In The Midwest, In The World, The Only Doubt Is In Our Minds. Here's a snippet from a story at The Fort Wayne Journal Gazette: "...But one finding during the national and international studies of the past few years surprised even the scientists. “We're seeing strong trends in extreme events,” Wuebbles said. “We expected to see an increasing trend for heat waves and generally a decreasing trend for cold waves. “But what we didn't realize, and we should have, is that more precipitation is coming in larger events – a very clear trend that's occurring, particularly here in the Midwest..."
Image credit above: "These are just some of the indicators measured globally over many decades that show the earth's climate is warming. Red arrows indicate increacing trends, blaok arrows indicate decreasing trends. All the indicators expected to increase in a warming world are increasing, and all those expected to decrease in a warming world are decreasing."

Second Annual Minnesota Climate Adaptation Conference. Tickets are still available for the November 6, 2014 conference at the Hyatt in Minneapolis. Last year's conference was eye-opening with useful, actionable information across multiple industries and agricultural concerns. Here's a draft agenda and overview of what to expect this year: "The 2014 Conference on Climate Adaptation is designed for local officials, planners, engineers, natural resource practitioners and others who want to know more about climate adaptation strategies. Learn about new plans that have been implemented or tested in various sectors, including human health, local governmental entities, college campuses, resources, recreation, and agriculture. Discover ways in which individual action could impact climate change. Our keynote speakers will provide updates on the increasing number of severe storm events, with continuing discussion in breakout sessions in the morning and afternoon. Registration is 95.00, which includes lunch, breaks and parking."

Barrow's Dramatic Autumn Warming Linked to Sea Ice Shrinkage. Here's an excerpt of a story at Alaska Dispatch that got my attention: "...While average annual temperatures in Barrow increased by 2.7 degrees Celsius (4.86 Fahrenheit) from 1979 to 2012, October temperatures rose by a whopping 7.2 degrees (12.96 Fahrenheit) over that period, according to the study, published in the Open Atmospheric Science Journal. “I was actually astonished about it,” said Gerd Wendler, lead author and a professor emeritus at the Arctic Climate Research Center, part of UAF’s Geophysical Institute. “I think I have never, anywhere, seen such a large increase in temperature over such a short period...”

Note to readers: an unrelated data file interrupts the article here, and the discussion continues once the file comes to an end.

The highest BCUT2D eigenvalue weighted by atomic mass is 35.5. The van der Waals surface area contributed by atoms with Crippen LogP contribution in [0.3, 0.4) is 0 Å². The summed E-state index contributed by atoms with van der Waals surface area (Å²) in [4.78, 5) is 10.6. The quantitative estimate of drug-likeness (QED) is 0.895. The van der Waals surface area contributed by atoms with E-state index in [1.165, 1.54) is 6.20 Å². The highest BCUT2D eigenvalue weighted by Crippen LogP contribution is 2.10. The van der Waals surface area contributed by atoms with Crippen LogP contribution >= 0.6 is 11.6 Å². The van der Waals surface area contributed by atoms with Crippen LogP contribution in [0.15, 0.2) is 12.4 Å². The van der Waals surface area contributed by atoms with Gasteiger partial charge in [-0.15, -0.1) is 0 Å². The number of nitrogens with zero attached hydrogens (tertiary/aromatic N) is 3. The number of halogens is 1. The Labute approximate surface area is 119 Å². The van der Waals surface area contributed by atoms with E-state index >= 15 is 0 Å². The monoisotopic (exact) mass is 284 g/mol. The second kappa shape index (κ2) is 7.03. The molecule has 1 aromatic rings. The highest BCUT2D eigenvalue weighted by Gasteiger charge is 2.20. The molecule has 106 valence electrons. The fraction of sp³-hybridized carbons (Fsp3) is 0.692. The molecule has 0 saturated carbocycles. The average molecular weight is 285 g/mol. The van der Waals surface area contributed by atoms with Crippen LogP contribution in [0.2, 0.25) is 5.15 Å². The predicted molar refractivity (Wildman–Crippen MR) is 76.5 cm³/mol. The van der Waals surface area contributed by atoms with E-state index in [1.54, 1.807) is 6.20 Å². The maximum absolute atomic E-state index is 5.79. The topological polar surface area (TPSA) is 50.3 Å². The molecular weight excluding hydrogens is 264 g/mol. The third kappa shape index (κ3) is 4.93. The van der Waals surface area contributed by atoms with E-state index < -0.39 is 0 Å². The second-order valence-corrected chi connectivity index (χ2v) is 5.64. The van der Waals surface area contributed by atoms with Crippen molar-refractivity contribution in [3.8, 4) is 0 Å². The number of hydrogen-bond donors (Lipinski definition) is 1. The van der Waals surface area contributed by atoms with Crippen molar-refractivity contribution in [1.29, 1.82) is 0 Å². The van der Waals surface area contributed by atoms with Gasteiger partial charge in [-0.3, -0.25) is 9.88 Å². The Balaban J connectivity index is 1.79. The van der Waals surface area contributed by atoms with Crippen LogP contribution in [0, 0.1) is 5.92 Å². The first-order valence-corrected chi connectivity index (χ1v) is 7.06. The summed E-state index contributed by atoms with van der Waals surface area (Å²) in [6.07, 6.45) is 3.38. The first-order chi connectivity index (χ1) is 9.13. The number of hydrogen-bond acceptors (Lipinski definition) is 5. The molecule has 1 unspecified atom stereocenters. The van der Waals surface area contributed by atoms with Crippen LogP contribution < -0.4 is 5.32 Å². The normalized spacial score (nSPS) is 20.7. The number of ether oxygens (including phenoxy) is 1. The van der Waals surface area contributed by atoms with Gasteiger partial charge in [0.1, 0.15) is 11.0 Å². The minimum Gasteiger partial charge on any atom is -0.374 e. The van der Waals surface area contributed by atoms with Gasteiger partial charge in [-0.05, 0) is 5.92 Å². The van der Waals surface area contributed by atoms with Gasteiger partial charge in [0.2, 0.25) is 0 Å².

Photo credit above: "Chukchi Sea waves crash on the coast at Barrow on Sunday, Nov. 10, 2013." Marc Lester / ADN archive.

Study: Natural Gas Surge Won't Slow Global Warming. US News has a summary of recent research findings; here's a snippet: "...Computer simulations show that emissions of heat-trapping gases to make electricity would not decline worldwide and could possibly go up, says the study, released Wednesday by the journal Nature. Unconventional techniques such as high-volume hydraulic fracturing and ultra-deep water drilling have increased global supplies of natural gas so much that prices are now expected to remain relatively low for years to come. That makes generating electricity with natural gas cheaper than it otherwise would be, and makes it harder for wind and solar to compete..."

File Image Credit: "In this Aug. 6, 2011 file photo, a natural gas well operated by Northeast Natural Energy is seen in Morgantown, W.Va. Cheap and plentiful natural gas isn’t quite a bridge to a brighter energy future as claimed and won’t slow global warming, a new study projects. Abundant natural gas in the United States has been displacing coal, which produces more of the chief global warming gas carbon dioxide. But the new international study says an expansion of natural gas use by 2050 would also keep other energy-producing technologies like wind, solar and nuclear, from being used more. And those technologies are even better than natural gas for avoiding global warming." (AP Photo/David Smith)

When Our Responses to Drought Make Things Worse. Here's a clip from Peter Gleick writing for Huffington Post: "...In a new study just published by the journal Sustainability Science (Springer), analysis from the Pacific Institute shows that many of the fundamental responses of California water users to severe drought actually make the state's overall water conditions worse -- that in the end, many of these actions are "maladaptations." Water is a complex resource; and water problems are an equally complex mix of natural resource, technology, social, economic and political conditions. When water is limited, such as in water-short areas or during extreme events such as droughts, society puts in place a variety of responses..."

Churches Go Green By Shedding Fossil Fuel Holdings. Here's an excerpt from a story at The New York Times: "...But churches can lend a powerful moral sway to the movement, said Marion Maddox, an expert in religion and politics at Macquarie University in Australia. “The amount of money we’re talking about isn’t going to bankrupt any fossil fuel companies,” Dr. Maddox said. Divestment by the churches, however, “has the effect of getting people to stop and think, ‘Is this respectable to be involved with?’ .